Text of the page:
However, nearly 50% of all respondents said they don’t use any payment apps. This figure was, unsurprisingly, much higher among older generations. Of respondents ages 55-64, 59% claimed to not use any payment apps. Couple that with the 65% of respondents ages 65 and older who said the same thing, and you have a large swath of older Americans who are avoiding modern payment technology altogether.
Outside of a general lack of knowledge and understanding, there might be a number of reasons why payment app usage is so low among Americans. For instance, research by The Pew Charitable Trusts found that nearly 30% of consumers avoid mobile payments over concerns about loss of funds. Many consumers also have less trust in the protections behind mobile payments than those on debit and credit cards, with 38% of Pew survey respondents claiming that mobile payments are “poorly protected.” Additionally, consumers in the survey cited mobile payment issues as being more difficult to resolve than traditional payment disputes.
Cash and debit cards are the two most popular payment methods among Americans, but people who prefer to pay with cash or debit cards appear to be less well-off financially than those who primarily pay with a credit card or mobile payment app.
About 19% of cash respondents and 28% of debit card respondents said they have very little money saved, compared with 16% of credit card respondents and 11% of mobile payment app respondents. Additionally, 10% of cash respondents and 9% of debit card respondents said they have trouble paying bills on time, while only 4% of credit card respondents admitted the same thing.
Survey question: Do any of the following statements apply to you? Select all that apply.
|Statement||People Who Prefer Cash||People Who Prefer Credit Cards||People Who Prefer Debit Cards||People Who Prefer Mobile Payment Apps|
|I live paycheck to paycheck||25.4%||15.7%||31.7%||16.2%|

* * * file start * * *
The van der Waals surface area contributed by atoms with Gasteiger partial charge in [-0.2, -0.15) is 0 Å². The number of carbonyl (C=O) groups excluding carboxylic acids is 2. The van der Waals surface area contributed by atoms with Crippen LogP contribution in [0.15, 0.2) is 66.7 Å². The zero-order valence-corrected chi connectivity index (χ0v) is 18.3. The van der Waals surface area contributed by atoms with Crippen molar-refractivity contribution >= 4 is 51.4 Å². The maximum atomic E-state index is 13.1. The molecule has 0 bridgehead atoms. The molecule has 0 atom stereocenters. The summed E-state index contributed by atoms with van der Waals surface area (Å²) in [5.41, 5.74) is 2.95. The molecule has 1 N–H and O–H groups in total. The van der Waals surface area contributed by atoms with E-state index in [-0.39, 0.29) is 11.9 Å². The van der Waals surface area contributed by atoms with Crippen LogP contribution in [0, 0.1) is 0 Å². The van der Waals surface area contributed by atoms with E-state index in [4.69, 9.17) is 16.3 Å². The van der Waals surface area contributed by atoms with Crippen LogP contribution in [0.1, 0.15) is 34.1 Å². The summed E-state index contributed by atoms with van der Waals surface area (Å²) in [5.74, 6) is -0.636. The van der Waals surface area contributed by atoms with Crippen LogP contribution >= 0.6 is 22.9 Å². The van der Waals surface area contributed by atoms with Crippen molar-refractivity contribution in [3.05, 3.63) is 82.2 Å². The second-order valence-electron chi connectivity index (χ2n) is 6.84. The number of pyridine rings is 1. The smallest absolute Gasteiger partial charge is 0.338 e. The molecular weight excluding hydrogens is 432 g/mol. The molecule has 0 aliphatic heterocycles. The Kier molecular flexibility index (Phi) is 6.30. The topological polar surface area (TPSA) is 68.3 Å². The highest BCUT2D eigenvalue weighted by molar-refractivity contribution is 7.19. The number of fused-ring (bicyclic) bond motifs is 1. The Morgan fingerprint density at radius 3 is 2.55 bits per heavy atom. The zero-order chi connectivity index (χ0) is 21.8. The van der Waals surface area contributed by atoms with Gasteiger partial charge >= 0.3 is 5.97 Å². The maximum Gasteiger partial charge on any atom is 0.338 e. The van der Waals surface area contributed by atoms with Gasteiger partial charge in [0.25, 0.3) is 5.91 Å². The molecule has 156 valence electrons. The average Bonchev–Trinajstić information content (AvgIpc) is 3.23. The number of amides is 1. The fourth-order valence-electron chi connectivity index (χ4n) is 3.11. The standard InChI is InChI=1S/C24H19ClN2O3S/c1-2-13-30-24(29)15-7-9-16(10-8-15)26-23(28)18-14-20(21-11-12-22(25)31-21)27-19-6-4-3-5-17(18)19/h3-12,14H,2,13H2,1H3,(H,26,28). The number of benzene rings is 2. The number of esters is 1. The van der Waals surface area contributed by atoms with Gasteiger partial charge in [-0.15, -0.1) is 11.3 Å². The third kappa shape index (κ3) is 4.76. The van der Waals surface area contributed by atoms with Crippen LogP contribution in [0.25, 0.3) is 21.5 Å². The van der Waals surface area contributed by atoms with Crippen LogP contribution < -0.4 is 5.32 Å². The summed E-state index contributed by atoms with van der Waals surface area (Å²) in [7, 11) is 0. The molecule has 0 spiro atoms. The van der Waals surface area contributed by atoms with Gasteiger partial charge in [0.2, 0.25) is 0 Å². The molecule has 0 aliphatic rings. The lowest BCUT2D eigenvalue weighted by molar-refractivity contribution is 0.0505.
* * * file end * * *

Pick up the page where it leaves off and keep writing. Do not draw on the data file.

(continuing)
|I have very little money saved||19.3%||16.1%||27.6%||10.8%|
|I struggle with following a budget||10.7%||6.7%||21.3%||13.5%|
|I have trouble paying bills on time||9.9%||4%||9%||8.1%|
|I have too much credit card debt||7.8%||8.5%||12.8%||8.1%|
|I don’t make enough money||10.4%||13.5%||13.9%||13.5%|
|None of the above||52.9%||63.2%||40.4%||59.5%|
If you don’t frequently review your checking account statements, relying solely on debit cards might make it harder for you to keep track of your budget, since you don’t have the luxury of seeing how much cash you’re siphoning out of your account every time you swipe.
To combat this, some banks that offer debit cards now also provide tools to help you stay within your budget. One example is Chime Bank, which touts an easy-to-use mobile app that’s linked to customers’ debit cards and allows them to stay on top of their spending and grow their savings. Such tools could help offset some of the pains that debit card users seem to be struggling with.
Similarly, there are situations where using a credit card makes more sense over cash. Whether a credit card helps you with budgeting or not depends on how you use it — as well as how often you use it — but if you’re looking to build credit or make an expensive purchase that needs to be insured, a credit card is generally your best option. Just remember to pay off your balance in full every month.
And, while there isn’t any hard evidence that suggests people who use mobile payment apps are better with their finances — in fact, a recent BBC News report claimed that contactless payment might be causing us to spend more — those who are technically savvy might be more inclined to use budgeting apps like Mint, which help consumers track their spending, create custom categories for their expenses and set savings goals.